Baker says that 50 percent of home-improvement projects in any market are replacing floors and windows.
“We pay attention to discretionary spending on remodeling, which is currently 35 percent of all home-improvement spending,” Baker says. “That compares to 40 percent in 2003 to 2007, but that was an unusually active time in the housing market.”
Hunter says HomeAdvisor’s surveys show that more homeowners are choosing bigger projects, such as renovating their entire kitchens instead of just purchasing new appliances.
“It’s not unusual for homeowners in this area to spend $100,000 to upgrade their kitchen,” says Michael Winn, owner of Winn Design+Build in Falls Church, Va. “People have different expectations in this area. What they think is modest wouldn’t be in other parts of the country.”
Remodel or move
Homeowners in the Washington region are often driven to remodel because of the high cost of housing in the area.
“Our customers tend to be in the close-in areas of McLean and North Arlington, so because of their commute and the convenience of their location, they don’t want to move further out to get a bigger house,” says Wilma Bowers, co-owner of Bowers Design Build in McLean, who worked with Spiegal and Suskind. “They’ll also decide to invest their time, money and energy into a renovation if they can’t find another nearby home that meets their needs.”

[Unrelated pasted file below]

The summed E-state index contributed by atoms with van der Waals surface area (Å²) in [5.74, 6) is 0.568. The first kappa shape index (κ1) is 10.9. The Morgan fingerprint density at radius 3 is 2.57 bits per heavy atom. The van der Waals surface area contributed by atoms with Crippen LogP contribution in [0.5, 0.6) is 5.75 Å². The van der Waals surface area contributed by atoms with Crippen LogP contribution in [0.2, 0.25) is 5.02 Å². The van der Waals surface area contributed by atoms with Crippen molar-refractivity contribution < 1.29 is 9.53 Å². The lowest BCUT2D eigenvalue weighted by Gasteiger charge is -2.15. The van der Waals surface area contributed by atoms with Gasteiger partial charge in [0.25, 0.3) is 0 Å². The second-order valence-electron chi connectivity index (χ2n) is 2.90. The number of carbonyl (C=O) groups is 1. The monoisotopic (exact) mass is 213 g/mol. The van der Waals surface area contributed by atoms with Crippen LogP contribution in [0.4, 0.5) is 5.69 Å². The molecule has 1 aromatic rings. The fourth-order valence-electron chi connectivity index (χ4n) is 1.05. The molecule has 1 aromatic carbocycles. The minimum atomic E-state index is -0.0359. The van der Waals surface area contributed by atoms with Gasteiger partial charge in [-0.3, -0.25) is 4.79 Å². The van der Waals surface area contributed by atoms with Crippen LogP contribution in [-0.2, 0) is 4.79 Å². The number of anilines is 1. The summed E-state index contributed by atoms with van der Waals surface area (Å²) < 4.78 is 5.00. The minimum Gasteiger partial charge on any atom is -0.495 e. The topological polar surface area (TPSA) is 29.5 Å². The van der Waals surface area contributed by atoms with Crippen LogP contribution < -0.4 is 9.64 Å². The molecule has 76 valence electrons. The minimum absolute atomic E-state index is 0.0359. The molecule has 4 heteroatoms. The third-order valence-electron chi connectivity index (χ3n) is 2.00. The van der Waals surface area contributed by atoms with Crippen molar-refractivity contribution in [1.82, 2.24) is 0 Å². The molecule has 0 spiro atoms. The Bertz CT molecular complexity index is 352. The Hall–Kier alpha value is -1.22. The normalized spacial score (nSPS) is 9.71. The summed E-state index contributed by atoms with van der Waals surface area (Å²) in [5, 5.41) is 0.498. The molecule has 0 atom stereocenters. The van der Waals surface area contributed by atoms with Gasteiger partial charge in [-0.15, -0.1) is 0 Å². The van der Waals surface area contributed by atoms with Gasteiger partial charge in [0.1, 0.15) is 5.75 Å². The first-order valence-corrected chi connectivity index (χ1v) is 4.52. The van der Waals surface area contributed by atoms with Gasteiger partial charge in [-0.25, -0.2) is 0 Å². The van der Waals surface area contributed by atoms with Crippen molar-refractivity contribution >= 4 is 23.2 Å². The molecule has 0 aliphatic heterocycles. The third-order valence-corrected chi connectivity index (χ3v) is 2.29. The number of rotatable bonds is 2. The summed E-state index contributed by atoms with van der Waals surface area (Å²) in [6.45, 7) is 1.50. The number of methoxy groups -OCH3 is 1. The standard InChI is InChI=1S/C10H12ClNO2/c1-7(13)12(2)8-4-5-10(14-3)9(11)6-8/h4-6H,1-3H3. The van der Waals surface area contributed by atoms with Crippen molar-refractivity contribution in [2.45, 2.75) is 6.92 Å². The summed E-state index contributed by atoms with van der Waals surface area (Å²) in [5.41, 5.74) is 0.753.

Bowers says a common calculation is that someone who paid $800,000 for a house five years ago might need to pay $1.3 million to $1.5 million to find a larger house in McLean that’s still not exactly what they want. Instead, they’ll choose to spend $500,000 for an extensive renovation that meets their needs.
“When we work with people, we discuss the pain points in their house and potential solutions at a ‘good, better or best’ level,” Bowers says. “Then we can talk about their budget and prioritize what’s most important and what will have the biggest impact.”
Bowers says an essential element in deciding how much to spend on a renovation is how long the homeowners plan to stay in the house and what their return on investment might be when they are ready to sell.
“Our clients reach a tipping point when the cost of a major addition or renovation is $500,000 or $700,000 or above when they seriously consider whether it makes more sense to tear down and start over or to sell and move,” Winn says. “A lot of people decide to renovate even at that point because they like their neighbors, their neighborhood and their kids’ school. They also don’t want to go through the disruption of moving or the uncertainty of whether they will be able to find something in their price range that they want.”
Darren and Halee Robbins, homeowners in Arlington who worked with Winn Design+Build, expanded their 1,200-square-foot home with two bedrooms, one bathroom and an unfinished basement to a four-bedroom house with four bathrooms, a finished basement and a garage. Darren Robbins has three children from a previous marriage, two of whom live with him half the time, and the couple also have a child together.
Knowing they needed more space, they chose to remodel rather than move because they like their neighborhood and the schools and wanted to stay close to the older children’s mother’s home.